Starring: Ewan McGregor, Eva Green, Connie Nielsen, Denis Lawson, Ewen Bremner, Stephen Dillane
Directed By: David Mackenzie
Written By: Kim Fupz Aakeson
Rating: R (US) Running Time: 1 hr 32 min
Perfect Sense is all about love (as in, all you need is), wrapped up in a really intriguing sci-fi premise. A story about the world’s population slowly being stripped of each of its sensory perceptions; each preceded by an intense emotion. Grief is first, which signals the loss of smell. Then the loss of taste follows feelings of fear and hunger. Anger brings about the loss of hearing, and then finally a profound sense of euphoria hits before everyone goes blind.
Amidst this juicy idea for a movie, is a blossoming romance between an epidemiologist, Susan (Eva Green) and a chef called Micheal (Ewan McGegor). Focusing on their meeting and subsequent relationship, while also realistically exploring people’s desire to adapt and make the best of the situation in the months between sensory losses.
Being a science fiction fan, I have to admit I was more interested in the premise than the romance. Which unfortunately meant I was frequently frustrated by this film, as the ‘mechanics’ of this story idea never get properly explored in detail. Why was this happening? What were people trying to do to solve the puzzle? You know? Natural questions you might ask if this actually happened. Instead, the movie only pushes its ‘love, love, love’ message, which is made all too clear thanks to frequent and unnecessary moments of narration throughout the film.
On the more positive side though, director David Mackenzie manages to keep this production tight and on point. I also enjoyed the creative ways writer Kim Fupz Aakeson let her characters experience the world after each sense is lost. Taste goes, so people explore texture. Hearing is lost, so people learn to appreciate how sound feels.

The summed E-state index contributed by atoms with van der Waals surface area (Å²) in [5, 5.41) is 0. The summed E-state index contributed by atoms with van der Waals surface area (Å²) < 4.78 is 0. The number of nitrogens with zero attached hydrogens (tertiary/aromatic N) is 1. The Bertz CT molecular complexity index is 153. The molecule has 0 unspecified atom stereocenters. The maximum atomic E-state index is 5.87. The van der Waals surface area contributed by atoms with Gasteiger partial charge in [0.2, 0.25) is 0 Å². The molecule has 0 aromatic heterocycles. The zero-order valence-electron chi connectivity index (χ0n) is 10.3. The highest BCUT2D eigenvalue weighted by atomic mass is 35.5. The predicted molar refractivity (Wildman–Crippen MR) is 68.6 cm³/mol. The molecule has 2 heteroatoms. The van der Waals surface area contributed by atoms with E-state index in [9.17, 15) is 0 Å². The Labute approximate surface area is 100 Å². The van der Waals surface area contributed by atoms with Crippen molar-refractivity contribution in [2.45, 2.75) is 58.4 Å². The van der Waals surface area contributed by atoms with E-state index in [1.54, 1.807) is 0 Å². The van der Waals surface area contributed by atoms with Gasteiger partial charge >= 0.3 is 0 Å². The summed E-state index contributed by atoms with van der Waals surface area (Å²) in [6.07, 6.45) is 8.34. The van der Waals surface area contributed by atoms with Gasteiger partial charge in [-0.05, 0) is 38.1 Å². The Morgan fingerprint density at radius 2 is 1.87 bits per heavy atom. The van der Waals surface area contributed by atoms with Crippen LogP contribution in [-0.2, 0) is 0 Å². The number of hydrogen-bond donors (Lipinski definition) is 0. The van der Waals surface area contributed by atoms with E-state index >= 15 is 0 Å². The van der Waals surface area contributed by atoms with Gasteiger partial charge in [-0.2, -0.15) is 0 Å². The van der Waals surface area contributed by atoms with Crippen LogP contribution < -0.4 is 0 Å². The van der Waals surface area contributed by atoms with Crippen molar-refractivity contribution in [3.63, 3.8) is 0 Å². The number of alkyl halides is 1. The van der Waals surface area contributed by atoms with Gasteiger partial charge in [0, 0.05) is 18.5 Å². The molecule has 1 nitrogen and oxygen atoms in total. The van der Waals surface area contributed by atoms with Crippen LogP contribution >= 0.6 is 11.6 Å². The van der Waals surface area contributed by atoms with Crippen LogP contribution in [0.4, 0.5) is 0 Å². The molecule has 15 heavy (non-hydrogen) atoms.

Eva Green and Ewan McGregor are both extremely talented actors, and turn in convincing performances. Moments as they express each intense emotion and subsequent lost of a sense are credible and even moving sometimes. They are however, unable to generate much chemistry amidst the story’s weighty high-concept premise, and light back-story development given to each of their characters.
This film may not appeal to science fiction fans, as the details behind the story are never properly explored. Fan’s of Eva Green and/or Ewan McGregor should get some entertainment out of this production however. The movie is rated R for language, sexuality and nudity.
While not a big visual spectacle, the streets of Glasgow, Scotland still make for nice a backdrop for this story. A TV screening in HD will service this film well enough. You might miss some details watching this on a portable screen.
Best Moment: << mild spoiler >>
Ewan McGregor’s angry outburst right before going deaf, and Eva Green’s reaction to it was the best moment in the film for me. Michael totally rips into Susan, and even though she knows his outburst is due to the condition affecting everyone, it still cuts deeply, and she runs away.